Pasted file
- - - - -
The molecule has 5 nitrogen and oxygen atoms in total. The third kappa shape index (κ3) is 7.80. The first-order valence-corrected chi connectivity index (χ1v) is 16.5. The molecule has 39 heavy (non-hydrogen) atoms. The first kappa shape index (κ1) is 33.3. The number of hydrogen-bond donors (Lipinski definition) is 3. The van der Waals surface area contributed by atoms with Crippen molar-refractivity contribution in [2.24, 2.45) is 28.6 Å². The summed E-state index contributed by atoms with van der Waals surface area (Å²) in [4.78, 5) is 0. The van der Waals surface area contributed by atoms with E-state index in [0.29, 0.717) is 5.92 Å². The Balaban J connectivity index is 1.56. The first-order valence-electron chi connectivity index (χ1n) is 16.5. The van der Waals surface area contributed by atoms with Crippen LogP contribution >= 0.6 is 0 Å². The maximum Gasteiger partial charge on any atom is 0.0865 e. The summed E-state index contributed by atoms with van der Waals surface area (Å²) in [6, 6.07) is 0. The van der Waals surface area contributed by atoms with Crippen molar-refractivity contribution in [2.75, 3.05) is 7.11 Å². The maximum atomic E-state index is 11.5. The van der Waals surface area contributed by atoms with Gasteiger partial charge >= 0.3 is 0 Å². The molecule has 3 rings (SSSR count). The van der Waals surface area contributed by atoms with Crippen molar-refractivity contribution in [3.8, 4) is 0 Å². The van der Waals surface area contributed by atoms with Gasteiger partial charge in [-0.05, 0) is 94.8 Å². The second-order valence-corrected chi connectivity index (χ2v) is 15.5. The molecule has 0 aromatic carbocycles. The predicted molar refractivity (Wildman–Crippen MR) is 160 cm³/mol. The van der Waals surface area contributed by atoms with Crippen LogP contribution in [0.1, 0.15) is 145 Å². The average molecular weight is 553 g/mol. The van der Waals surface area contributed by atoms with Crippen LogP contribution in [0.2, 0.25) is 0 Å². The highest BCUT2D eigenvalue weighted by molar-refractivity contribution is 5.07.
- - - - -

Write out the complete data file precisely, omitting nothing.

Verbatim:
The molecule has 5 nitrogen and oxygen atoms in total. The third kappa shape index (κ3) is 7.80. The first-order valence-corrected chi connectivity index (χ1v) is 16.5. The molecule has 39 heavy (non-hydrogen) atoms. The first kappa shape index (κ1) is 33.3. The number of hydrogen-bond donors (Lipinski definition) is 3. The van der Waals surface area contributed by atoms with Crippen molar-refractivity contribution in [2.24, 2.45) is 28.6 Å². The summed E-state index contributed by atoms with van der Waals surface area (Å²) in [4.78, 5) is 0. The van der Waals surface area contributed by atoms with E-state index in [0.29, 0.717) is 5.92 Å². The Balaban J connectivity index is 1.56. The first-order valence-electron chi connectivity index (χ1n) is 16.5. The van der Waals surface area contributed by atoms with Crippen LogP contribution >= 0.6 is 0 Å². The maximum Gasteiger partial charge on any atom is 0.0865 e. The summed E-state index contributed by atoms with van der Waals surface area (Å²) in [6, 6.07) is 0. The van der Waals surface area contributed by atoms with Crippen molar-refractivity contribution in [2.75, 3.05) is 7.11 Å². The maximum atomic E-state index is 11.5. The van der Waals surface area contributed by atoms with Gasteiger partial charge >= 0.3 is 0 Å². The molecule has 3 rings (SSSR count). The van der Waals surface area contributed by atoms with Crippen molar-refractivity contribution in [3.8, 4) is 0 Å². The van der Waals surface area contributed by atoms with Gasteiger partial charge in [-0.05, 0) is 94.8 Å². The second-order valence-corrected chi connectivity index (χ2v) is 15.5. The molecule has 0 aromatic carbocycles. The predicted molar refractivity (Wildman–Crippen MR) is 160 cm³/mol. The van der Waals surface area contributed by atoms with Crippen LogP contribution in [0.1, 0.15) is 145 Å². The average molecular weight is 553 g/mol. The van der Waals surface area contributed by atoms with Crippen LogP contribution in [0.2, 0.25) is 0 Å². The highest BCUT2D eigenvalue weighted by molar-refractivity contribution is 5.07.